“Can We Play A Game?” The Intent Behind Sixth Grade Intramurals!

Every sixth-grade physical education teacher knows it’s coming.

“Can we play a game?” is the question most often asked by students. The inquiries are relentless, and the response students seek is an unequivocal “Yes” for each and every request.

In reality, the answer they often receive—“Not today” —is always followed by the promise of three, two-week long intramurals competitions.

At the onset of puberty, sixth graders also begin their journey down the road toward greater independence. We often hear them use “I, me, and my” statements to maneuver through moments of success, confidence, confusion, conflict, and failure—and often all within a single school day! Therefore, it is important to focus their efforts on team building at the start of the year.

We place students in four intramural teams: Yellow Jackets, Green Hornets, Blue Crabs, and Red Barons. Given the varying physical and interpersonal skills, it is important for each squad to spend time working together in activities that build trust, strengthen communication, encourage cooperation, and emphasize commitment. With this foundation in place, students move through the fall season in eight-day sports units, where skills and strategies are taught and refined for the novice and experienced players respectively.

Mid-year, we introduce intramural competitions, and as expected, our sixth graders bring their energy, spirit, and game readiness to class each day. Wearing team jerseys, students coach themselves in these games; they lead their own warm-ups, make their own substitutions, and cheer loudly for their peers.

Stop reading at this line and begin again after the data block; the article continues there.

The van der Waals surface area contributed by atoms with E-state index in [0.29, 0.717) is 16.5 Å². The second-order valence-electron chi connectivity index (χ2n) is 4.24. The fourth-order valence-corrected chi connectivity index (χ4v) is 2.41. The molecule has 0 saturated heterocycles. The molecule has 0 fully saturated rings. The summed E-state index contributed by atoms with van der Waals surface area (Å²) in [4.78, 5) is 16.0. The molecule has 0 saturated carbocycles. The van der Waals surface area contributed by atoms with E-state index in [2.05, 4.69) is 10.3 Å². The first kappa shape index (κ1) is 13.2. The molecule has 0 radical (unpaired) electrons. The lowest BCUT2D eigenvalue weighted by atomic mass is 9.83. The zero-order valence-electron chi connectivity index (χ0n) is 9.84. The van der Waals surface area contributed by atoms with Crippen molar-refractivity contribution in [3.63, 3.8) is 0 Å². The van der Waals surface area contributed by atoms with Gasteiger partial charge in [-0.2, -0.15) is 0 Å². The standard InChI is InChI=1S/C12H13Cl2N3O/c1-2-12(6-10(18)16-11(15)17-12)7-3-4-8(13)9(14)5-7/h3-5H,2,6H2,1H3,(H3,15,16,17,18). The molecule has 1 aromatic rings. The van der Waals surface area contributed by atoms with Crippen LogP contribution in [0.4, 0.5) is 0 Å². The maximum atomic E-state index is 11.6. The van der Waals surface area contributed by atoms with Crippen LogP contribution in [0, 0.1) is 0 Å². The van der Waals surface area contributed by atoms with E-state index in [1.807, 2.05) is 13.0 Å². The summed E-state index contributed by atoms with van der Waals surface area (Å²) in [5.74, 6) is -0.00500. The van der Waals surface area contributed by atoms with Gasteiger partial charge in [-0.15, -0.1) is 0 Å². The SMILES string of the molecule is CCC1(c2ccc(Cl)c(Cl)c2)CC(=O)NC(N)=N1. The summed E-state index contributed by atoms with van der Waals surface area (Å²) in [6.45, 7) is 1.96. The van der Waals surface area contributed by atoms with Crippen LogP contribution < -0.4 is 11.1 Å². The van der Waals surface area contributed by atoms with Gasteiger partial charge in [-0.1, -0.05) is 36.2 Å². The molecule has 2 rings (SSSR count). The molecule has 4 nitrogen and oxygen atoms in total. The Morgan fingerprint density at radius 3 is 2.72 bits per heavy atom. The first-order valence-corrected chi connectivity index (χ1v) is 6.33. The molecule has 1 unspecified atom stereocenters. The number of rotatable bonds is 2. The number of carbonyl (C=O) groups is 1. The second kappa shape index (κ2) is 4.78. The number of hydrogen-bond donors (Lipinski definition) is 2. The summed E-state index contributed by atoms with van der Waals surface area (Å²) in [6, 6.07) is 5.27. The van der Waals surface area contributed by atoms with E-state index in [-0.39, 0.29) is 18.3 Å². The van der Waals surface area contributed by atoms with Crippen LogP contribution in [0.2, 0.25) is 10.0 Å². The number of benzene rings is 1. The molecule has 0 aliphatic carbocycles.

Physical education teachers officiate the games, keeping a keen eye on fairness and sports-citizenship. Occasionally, as heart rates rise, so does the level of disagreement among teammates, between teams, or with a referee. At these moments, the referee steps back into her/his teaching role seamlessly, to help students keep games in perspective and resolve conflict in ways that respect both the individual and the game itself.

In physical education, our intramural program allows us to leverage our student’s competing desires for autonomy and a group identity. Winning and losing are logical results in these competitions, but the real outcomes go beyond scores. Our students experience pride in team participation, the ability to practice the skills of self-advocacy, risk-taking, and cooperation, and the importance of learning bigger lessons from both success and failure. These experiences and skills prepare our students for our seventh and eighth grade interscholastic athletic program.

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